Judith and Bluebeard arrive at his castle, which is all dark. Bluebeard asks Judith if she wants to stay and even offers her an opportunity to leave, but she decides to stay. Judith insists that all the doors be opened, to allow light to enter into the forbidding interior, insisting further that her demands are based on her love for Bluebeard. Bluebeard refuses, saying that they are private places not to be explored by others, and asking Judith to love him but ask no questions. Judith persists, and eventually prevails over his resistance. The first door opens to reveal a torture chamber, stained with blood. Repelled, but then intrigued, Judith pushes on. Behind the second door is a storehouse of weapons, and behind the third a storehouse of riches. Bluebeard urges her on. Behind the fourth door is a secret garden of great beauty; behind the fifth, a window onto Bluebeard's vast kingdom. All is now sunlit, but blood has stained the riches, watered the garden, and grim clouds throw blood-red shadows over Bluebeard's kingdom. From WIKI.

Bluebeard, thank you, wiki, is possibly based on a real man, Gilles de Rais, who lived in France in the early 1400s. He was executed in 1440, having been found guilty of committing numerous child murders. Centuries later, in 1697 Paris, Charles Perrault published a fairy tale that really got the Bluebeard legend rolling. In the Perrault version, Bluebeard is slain and the story has a happy ending.

phonetic letters including Whisky, Tango, and Foxtrot
a.k.a., WTF or What The Fuck

But we later learn what they stand for. See Page 261.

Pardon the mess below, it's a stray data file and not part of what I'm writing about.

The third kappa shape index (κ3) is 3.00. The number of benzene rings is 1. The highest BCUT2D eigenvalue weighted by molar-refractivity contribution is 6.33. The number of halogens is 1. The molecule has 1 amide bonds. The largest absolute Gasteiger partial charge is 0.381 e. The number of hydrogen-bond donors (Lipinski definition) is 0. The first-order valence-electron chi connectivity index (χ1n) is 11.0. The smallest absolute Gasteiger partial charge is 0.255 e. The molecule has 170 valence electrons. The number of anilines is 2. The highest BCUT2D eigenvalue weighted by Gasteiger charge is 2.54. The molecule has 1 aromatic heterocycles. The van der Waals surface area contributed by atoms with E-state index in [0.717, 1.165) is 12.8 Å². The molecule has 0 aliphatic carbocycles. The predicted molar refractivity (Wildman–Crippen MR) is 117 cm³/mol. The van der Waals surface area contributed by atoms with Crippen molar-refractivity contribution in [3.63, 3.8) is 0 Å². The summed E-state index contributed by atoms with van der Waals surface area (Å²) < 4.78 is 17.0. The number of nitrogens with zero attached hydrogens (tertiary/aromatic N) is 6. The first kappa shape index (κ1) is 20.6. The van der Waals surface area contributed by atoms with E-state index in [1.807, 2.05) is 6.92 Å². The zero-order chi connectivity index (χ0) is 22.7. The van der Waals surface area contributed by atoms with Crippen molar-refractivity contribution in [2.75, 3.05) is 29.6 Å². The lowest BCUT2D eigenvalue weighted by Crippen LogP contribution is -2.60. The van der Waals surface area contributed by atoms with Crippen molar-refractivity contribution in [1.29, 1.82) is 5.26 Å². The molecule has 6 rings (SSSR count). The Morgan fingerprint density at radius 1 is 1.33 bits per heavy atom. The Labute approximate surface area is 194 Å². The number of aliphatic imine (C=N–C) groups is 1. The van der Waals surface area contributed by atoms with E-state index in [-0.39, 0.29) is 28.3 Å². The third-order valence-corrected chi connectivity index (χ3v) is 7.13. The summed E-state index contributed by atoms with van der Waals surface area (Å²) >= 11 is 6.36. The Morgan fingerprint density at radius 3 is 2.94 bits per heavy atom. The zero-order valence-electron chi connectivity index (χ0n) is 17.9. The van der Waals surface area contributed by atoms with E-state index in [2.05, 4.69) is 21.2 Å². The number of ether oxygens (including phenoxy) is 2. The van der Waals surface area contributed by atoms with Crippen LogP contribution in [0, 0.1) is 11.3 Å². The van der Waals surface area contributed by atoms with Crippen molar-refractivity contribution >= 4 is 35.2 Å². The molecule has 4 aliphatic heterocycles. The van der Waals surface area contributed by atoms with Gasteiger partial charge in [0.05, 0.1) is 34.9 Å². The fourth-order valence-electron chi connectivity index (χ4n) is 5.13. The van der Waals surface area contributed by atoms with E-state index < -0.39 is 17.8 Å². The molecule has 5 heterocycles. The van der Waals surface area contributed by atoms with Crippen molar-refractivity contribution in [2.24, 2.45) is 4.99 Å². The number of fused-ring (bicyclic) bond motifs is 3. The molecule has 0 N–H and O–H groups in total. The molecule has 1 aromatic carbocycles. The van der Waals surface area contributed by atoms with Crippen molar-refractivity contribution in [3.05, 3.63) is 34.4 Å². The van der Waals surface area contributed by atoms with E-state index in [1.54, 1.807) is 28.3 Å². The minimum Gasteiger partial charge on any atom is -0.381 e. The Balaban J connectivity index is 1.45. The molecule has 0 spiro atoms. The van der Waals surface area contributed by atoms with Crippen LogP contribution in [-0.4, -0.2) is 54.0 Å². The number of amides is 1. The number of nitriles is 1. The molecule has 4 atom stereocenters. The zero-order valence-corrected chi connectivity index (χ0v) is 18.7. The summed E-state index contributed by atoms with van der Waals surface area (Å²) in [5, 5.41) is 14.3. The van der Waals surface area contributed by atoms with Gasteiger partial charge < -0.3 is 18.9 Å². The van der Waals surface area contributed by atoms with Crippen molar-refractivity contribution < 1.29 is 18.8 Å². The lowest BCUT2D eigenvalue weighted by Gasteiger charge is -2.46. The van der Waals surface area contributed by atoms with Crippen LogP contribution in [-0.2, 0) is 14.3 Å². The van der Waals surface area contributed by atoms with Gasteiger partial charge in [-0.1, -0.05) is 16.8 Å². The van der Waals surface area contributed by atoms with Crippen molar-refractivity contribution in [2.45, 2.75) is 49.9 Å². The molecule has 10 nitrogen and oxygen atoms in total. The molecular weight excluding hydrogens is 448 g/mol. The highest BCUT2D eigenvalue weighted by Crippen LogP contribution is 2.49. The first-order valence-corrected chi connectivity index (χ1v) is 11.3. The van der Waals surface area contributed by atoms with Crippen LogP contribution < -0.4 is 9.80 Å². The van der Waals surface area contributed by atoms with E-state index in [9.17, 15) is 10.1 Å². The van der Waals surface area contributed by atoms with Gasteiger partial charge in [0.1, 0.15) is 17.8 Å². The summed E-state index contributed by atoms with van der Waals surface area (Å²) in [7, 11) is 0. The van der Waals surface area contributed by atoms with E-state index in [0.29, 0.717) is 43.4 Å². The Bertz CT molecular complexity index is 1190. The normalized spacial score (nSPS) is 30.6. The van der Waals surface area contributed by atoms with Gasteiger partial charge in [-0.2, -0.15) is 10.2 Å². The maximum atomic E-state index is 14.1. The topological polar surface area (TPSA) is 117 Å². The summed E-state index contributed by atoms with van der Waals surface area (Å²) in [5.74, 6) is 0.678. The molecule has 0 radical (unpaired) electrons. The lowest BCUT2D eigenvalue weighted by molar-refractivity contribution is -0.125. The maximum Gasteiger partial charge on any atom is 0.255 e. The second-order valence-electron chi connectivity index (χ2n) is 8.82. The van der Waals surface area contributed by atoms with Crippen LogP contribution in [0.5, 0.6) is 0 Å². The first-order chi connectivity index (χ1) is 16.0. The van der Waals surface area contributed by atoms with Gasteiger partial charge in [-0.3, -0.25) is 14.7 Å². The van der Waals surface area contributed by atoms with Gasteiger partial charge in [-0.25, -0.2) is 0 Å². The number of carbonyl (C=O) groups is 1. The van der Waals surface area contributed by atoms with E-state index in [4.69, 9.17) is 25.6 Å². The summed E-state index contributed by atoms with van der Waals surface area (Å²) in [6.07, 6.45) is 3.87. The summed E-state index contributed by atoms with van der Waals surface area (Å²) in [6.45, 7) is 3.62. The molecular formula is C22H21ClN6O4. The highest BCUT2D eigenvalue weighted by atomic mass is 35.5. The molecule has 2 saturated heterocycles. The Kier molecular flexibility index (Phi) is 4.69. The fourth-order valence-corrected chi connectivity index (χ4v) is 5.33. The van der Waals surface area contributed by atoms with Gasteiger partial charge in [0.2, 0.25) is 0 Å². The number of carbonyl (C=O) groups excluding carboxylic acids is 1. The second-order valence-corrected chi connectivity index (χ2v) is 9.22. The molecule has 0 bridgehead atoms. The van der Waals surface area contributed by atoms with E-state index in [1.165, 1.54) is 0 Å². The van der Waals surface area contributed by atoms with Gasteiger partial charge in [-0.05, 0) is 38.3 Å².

Page 194

her coordinates all at once shift ninety degrees, so that she can't tell if she's staring vertically down uncountable levels or straight ahead down another long hallway. It lasts only a heartbeat, but how does it have to?
About 33 seconds into this clip from Hitchcock's "Vertigo" see something similar, an effect created, by the way, with a model of the stairwell laid down horizontally on the floor. More on the "Vertigo Effect."


a child? Something in a child-size fatigue uniform...rising as if on wings
Very Korean horror.

And, 1:32 into this clip from, yes, "Vertigo" again, see a small, but quickly enlarging, frightening form emerge from the darkness, a creature that evokes great fear in a woman.

Vosne-Romanée
Vosne-Romanée wine is produced in the commune of Vosne-Romanée in Côte de Nuits of Burgundy as well as in the neighbouring commune of Flagey-Échezeaux. The Appellation d'origine contrôlée (AOC) Vosne-Romanée may only be used for red wine with Pinot noir as the main grape. There are a total of 15 Premier Cru vineyards in the two communes, as well as six Grand Cru vineyards in Vosne-Romanée and two in Flagey-Échezeaux. These Grand Cru vineyards include Burgundy's most iconic, sought-after and expensive red wines, with Romanée-Conti of Domaine de la Romanée-Conti at the pinnacle: "There can be little doubt that in the firmament of the Cote de nuits, Vosne-Romanée is the brightest star." From WIKI.

Page 195

Roll on, four-wheeler, roll on.
Riffing on Charley Pride? Randy Newman's Burn On, as in, "burn on, big river, burn on"? The possibilities must be legion.


Chapter 1
pp. 1-7
Chapter 2
pp. 8-19
Chapter 3
pp. 20-29
Chapter 4
pp. 30-40
Chapter 5
pp. 41-52
Chapter 6
pp. 53-67
Chapter 7
pp. 68-79
Chapter 8
pp. 80-86
Chapter 9
pp. 87-95
Chapter 10
pp. 96-111
Chapter 11
pp. 112-120
Chapter 12
pp. 121-133
Chapter 13
pp. 134-144
Chapter 14
pp. 145-159
Chapter 15
pp. 160-171
Chapter 16
pp. 172-184
Chapter 17
pp. 185-197
Chapter 18
pp. 198-210
Chapter 19
pp. 211-218
Chapter 20
pp. 219-229
Chapter 21
pp. 230-238
Chapter 22
pp. 239-246
Chapter 23
pp. 247-255
Chapter 24
pp. 256-264
Chapter 25
pp. 265-273
Chapter 26
pp. 274-287
Chapter 27
pp. 288-300
Chapter 28
pp. 301-313
Chapter 29
pp. 314-326
Chapter 30
pp. 327-337
Chapter 31
pp. 338-346
Chapter 32
pp. 347-353
Chapter 33
pp. 354-364
Chapter 34
pp. 365-382
Chapter 35
pp. 383-394
Chapter 36
pp. 395-407
Chapter 37
pp. 408-422
Chapter 38
pp. 423-438
Chapter 39
pp. 439-447
Chapter 40
pp. 448-462
Chapter 41
pp. 463-477